WHEN YOU STARTED OUT WITH THE BYRDS, THERE WASN’T REALLY ANY SIGN OF JAZZ INFLUENCING THE MUSIC. BUT THEN IN 1966 COMES “EIGHT MILES HIGH.” YOU’VE SAID TRANE INFLUENCED THAT TUNE.
A band is a chemistry, and everybody affects the chemistry. Roger [McGuinn, guitarist and lead vocalist] affected the chemistry of the Byrds more than the rest of us did. The Byrds went pretty much where Roger was, at first. All I contributed was some interesting harmonies; I didn’t really affect the direction of the group very much. But I did play Coltrane to Roger and the guys in the motorhome we traveled in. We had a reel-to-reel player in the back, playing through a Fender Bassman amp. I kept playing Africa/Brass. Roger is a very talented guy, and he’s very good at being affected by another kind of music and taking it into his stream. He would never have thought of the solo he played on “Eight Miles High” if he hadn’t listened to Coltrane.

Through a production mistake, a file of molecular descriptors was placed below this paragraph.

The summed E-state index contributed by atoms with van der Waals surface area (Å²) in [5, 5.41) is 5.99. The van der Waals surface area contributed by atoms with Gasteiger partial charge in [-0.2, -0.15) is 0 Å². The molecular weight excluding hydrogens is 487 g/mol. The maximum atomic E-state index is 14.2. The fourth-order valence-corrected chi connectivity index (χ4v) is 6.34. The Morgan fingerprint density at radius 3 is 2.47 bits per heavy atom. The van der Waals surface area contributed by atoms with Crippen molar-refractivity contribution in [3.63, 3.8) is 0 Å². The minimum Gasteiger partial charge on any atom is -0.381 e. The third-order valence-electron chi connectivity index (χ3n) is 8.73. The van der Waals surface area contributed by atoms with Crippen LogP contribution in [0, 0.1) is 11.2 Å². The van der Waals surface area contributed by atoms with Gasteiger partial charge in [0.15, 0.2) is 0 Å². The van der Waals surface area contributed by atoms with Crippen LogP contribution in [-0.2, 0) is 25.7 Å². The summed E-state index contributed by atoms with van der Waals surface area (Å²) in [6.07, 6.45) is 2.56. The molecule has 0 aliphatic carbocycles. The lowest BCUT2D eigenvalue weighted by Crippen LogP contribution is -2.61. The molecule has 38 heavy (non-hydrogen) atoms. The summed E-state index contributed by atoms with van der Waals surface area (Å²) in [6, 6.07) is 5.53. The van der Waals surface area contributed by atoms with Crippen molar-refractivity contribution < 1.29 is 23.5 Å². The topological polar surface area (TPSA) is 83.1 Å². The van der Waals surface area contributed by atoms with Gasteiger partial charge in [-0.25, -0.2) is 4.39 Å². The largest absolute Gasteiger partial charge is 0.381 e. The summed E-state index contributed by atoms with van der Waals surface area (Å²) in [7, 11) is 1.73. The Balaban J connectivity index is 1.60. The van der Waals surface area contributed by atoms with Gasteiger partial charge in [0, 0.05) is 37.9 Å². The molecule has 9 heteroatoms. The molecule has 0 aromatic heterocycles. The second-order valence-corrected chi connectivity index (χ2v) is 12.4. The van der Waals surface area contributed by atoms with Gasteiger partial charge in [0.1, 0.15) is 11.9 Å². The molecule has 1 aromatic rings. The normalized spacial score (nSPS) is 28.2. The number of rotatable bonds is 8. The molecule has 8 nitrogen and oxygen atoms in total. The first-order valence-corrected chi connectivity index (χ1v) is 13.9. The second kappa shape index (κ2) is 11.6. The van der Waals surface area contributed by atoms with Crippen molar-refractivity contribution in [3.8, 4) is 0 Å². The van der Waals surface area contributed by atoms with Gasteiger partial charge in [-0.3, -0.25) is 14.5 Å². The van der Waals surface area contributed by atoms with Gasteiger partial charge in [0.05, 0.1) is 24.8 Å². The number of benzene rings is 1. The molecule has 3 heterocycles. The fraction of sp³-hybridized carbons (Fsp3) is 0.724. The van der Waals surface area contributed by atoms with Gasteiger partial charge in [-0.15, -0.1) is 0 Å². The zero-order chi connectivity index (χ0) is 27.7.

DID YOUR VOCAL PHRASING COME FROM LISTENING TO JAZZ?
Yeah, I think so. I’d been listening to really good horn players and I’m sure they affected me in terms of phrasing and melody choice. How could they not?
LET’S TALK ABOUT MILES’ COVER OF “GUINNEVERE,” WHICH YOU WROTE FOR CROSBY, STILLS & NASH. YOU WERE NOT IMPRESSED.
“Guinnevere” is an unusual tune. By that time I had hit my stride. It’s in a strange tuning; it’s a strange chord structure. The time signature goes from 4/4 to 6/8 to 7/4. It’s starting to get more sophisticated. Miles knew about us. He knew that the Byrds were signed to Columbia, because when they listened to our demo, they went to Miles, who was on Columbia, and said, “Is this any good?” He said, “Sign them.” So he knew about the Byrds and he knew about me. I’m in New York and it’s winter and I’m standing in front of the Village Gate, and he walks up to me. He says, “You Crosby?” I said yes, and he said, “I’m Miles.” I said, “I know.” He said, “I cut one of your tunes,” and I said, “Gulp. Which tune?” He said, “‘Guinnevere.’ You want to hear it?” I said yeah, and he said, “Follow that car.”